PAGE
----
L.A. County Moves To Ban Marijuana Dispensaries
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L.A. County Moves To Ban Marijuana Dispensaries
Posted by CN Staff on July 07, 2010 at 05:18:02 PT
By Rong-Gong Lin II, Los Angeles Times
Source: Los Angeles Times 
Los Angeles -- The Los Angeles County Board of Supervisors moved Tuesday to ban medical marijuana dispensaries in unincorporated areas of the county, which would cover areas with a population of 1.5 million people.The motion is the first step toward reversing the county's 4-year-old policy on the dispensaries, which are allowed with strict prohibitions on their location: They cannot be within 1,000 feet of churches, daycare centers, libraries, playgrounds, schools and other sensitive uses.
To date, the county has not approved a single dispensary in an unincorporated area. One applicant was rejected, another withdrew its request and three others were being considered.The supervisors' action directs county staff to prepare an ordinance to implement the ban. It first needs to be considered by the Regional Planning Commission and then by the Board of Supervisors, a process that could take at least three or four months.Some supervisors are worried that more dispensaries are on the way, which they said could attract crime. Another factor was the city of Los Angeles' recent aggressive push to shut down dispensaries that are illegal under a city ordinance that took effect four weeks ago, raising concern that dispensary owners would be searching for a new home."It leaves the unincorporated portion vulnerable," said Supervisor Michael D. Antonovich, author of the motion. The board, he said, needs to protect residents' "safety and property values."Supervisor Gloria Molina expressed dismay at illegal pot dispensaries that have sprouted in Valinda."It takes anywhere from six months to a year to close one down that is started illegally," Molina said, asking staff to come back with suggestions on speeding up enforcement.While approving the motion, Supervisor Zev Yaroslavsky expressed strong objections to rewriting a law he said worked."It's the illegal ones that are driving everybody crazy," Yaroslavsky said.Barry Kramer, a medical cannabis patient who lives in L.A., urged supervisors to focus on targeting illegal clubs, rather than ones that want to operate legally."It's not the ordinance that's bad," Kramer said. "They definitely don't need to ban access to legitimate patients."Daryl Dittebrand, who lives in an unincorporated neighborhood near Arcadia, expressed opposition to a proposed medical marijuana dispensary 60 feet away from his home."I am fearful of what it's going to do to my neighborhood. I'm afraid of the crime, and I'm afraid of the potential for armed robbery," Dittebrand said.An initiative passed in 1996 and a state law adopted in 2003 allow patients and caregivers to form collectives to cultivate marijuana, but cities and counties have considerable power to regulate where dispensaries can operate. Some dispensaries have filed court challenges to those regulations.Source: Los Angeles Times (CA)Author:  Rong-Gong Lin II, Los Angeles TimesPublished: July 7, 2010 Copyright: 2010 Los Angeles TimesContact: letters latimes.comWebsite: Medical Marijuana Archives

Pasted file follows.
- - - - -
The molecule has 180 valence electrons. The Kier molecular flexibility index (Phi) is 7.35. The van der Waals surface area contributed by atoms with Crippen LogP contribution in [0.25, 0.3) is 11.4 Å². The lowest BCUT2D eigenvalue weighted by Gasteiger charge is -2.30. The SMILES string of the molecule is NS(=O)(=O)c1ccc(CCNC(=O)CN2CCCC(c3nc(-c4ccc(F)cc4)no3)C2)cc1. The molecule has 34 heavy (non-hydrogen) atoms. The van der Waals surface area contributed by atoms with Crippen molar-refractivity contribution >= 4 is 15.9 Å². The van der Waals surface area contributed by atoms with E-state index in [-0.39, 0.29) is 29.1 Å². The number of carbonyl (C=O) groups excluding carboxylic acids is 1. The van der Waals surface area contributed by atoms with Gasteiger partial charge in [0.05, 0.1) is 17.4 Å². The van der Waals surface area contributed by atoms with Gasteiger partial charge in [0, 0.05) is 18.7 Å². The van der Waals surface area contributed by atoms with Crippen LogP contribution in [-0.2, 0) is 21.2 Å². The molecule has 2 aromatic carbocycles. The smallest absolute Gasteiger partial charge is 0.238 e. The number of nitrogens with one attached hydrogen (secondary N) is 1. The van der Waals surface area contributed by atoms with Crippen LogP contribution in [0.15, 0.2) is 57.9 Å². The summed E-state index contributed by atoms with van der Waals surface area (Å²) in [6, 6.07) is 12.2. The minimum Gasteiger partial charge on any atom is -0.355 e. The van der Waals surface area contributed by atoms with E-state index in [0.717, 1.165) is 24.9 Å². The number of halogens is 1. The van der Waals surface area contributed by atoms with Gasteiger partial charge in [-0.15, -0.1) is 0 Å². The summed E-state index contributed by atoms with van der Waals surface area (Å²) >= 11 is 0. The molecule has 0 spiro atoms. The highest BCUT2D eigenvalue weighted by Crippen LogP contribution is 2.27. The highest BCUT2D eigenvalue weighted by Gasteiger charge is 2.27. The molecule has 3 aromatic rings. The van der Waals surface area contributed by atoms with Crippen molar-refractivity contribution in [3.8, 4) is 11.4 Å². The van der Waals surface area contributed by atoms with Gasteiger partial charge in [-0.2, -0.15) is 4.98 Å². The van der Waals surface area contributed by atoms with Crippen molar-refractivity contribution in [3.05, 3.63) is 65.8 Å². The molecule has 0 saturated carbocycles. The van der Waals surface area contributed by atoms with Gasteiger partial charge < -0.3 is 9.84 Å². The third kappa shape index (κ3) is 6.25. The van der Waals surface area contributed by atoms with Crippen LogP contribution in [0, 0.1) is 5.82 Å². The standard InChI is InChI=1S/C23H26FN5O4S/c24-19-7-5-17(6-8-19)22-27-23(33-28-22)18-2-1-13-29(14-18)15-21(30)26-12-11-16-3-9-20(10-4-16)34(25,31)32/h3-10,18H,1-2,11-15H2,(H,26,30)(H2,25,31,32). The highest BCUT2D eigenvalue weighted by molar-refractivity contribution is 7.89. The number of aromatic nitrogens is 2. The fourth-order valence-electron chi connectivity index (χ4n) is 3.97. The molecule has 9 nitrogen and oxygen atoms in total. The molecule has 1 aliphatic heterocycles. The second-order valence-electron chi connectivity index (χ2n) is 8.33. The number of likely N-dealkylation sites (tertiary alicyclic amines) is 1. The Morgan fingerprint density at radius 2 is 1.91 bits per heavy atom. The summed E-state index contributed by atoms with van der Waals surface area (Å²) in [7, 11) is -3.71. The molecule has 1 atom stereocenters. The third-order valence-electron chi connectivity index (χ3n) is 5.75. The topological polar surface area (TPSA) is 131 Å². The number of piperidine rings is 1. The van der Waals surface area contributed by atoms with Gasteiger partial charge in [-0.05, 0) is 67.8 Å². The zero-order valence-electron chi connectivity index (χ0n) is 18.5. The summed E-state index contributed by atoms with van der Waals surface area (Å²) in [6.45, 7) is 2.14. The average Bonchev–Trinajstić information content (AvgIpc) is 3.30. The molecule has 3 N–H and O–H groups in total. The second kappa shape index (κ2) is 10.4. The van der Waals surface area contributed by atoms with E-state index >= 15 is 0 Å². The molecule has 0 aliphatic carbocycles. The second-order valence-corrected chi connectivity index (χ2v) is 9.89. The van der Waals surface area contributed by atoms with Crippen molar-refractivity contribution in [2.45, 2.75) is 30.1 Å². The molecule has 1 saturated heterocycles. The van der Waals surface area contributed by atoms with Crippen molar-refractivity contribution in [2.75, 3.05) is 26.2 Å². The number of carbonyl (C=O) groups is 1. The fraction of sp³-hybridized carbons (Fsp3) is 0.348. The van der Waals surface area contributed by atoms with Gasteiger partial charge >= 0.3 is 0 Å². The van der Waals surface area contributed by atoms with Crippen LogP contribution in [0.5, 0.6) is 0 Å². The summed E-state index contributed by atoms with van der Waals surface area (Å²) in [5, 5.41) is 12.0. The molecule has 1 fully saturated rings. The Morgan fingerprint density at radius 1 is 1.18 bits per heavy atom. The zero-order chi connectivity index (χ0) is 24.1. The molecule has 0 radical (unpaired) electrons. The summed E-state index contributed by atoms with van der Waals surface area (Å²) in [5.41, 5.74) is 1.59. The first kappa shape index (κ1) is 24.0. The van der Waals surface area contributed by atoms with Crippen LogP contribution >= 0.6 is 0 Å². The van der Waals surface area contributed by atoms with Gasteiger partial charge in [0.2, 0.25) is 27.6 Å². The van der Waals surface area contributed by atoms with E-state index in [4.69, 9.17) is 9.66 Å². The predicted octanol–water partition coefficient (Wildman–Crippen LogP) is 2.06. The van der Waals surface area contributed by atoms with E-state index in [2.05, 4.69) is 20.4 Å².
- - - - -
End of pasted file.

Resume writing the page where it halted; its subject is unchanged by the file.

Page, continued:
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Comment #3 posted by FoM on July 07, 2010 at 11:25:15 PT
Good News
Study: Pot Prices Could Plummet Post-LegalizationJuly 7, 2010San Francisco -- A new study says legalizing the recreational use of marijuana in California could sharply drive down prices for the drug and possibly undercut the tax windfall that supporters have touted. 
The study published Wednesday by the RAND Drug Policy Research Center says "considerable uncertainty" surrounds the state ballot initiative. It would allow adults, 21 and over, to possess an ounce of marijuana and cities and counties to license and tax commercial pot sales. The authors predict that retail marijuana prices could drop from $375 an ounce under the state's current medical marijuana law to as low as $38 per ounce. According to the RAND analysis, consumers would pay more than that—about $91 an ounce—once taxes imposed by local governments are figured in.Copyright: 2010 Associated PressURL:
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Comment #2 posted by Storm Crow on July 07, 2010 at 09:33:05 PT
A "good little American"....
"I am fearful"..."I'm afraid"..."I'm afraid"! Mr. Dittebrand is just another "good little American". Always afraid! Needing the politicians to control his thinking and tell him what to FEAR. Sheeple are SO easy to manage- just give them a boogieman- real or not- and they run in the direction that you want them to! Wonder if he'd be so afraid if a liquor or jewelry store opened 60 feet from his home? They are crime magnets, too, but they don't sell that "evil" herbal medicine! 
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Comment #1 posted by runruff on July 07, 2010 at 06:59:19 PT
There ain't no boogyman!
I have read about people who harbor neurosis inside themselves like a pet. In other words, they need a boogeyman in their lives. It is obvious to me that humans have been inventing boogeyman forever.In our culture boogeymen are very useful to politicians and cops. Regular people need boogeyman just to have something to be vigilant about. If our survival instincts tell us to look out to survive then we will be looking out! We don't have any boogeyman around here, just plenty of good spirits who dwell here with us. US Federal boogeyman are particularly off limits here in Hunkeydoryville. We don't even believe in them!I can see how they sell the Plant as a bad thing, it is hard for me to understand how so many people are duped?Cannabis ain't no boogeyman!-BOO
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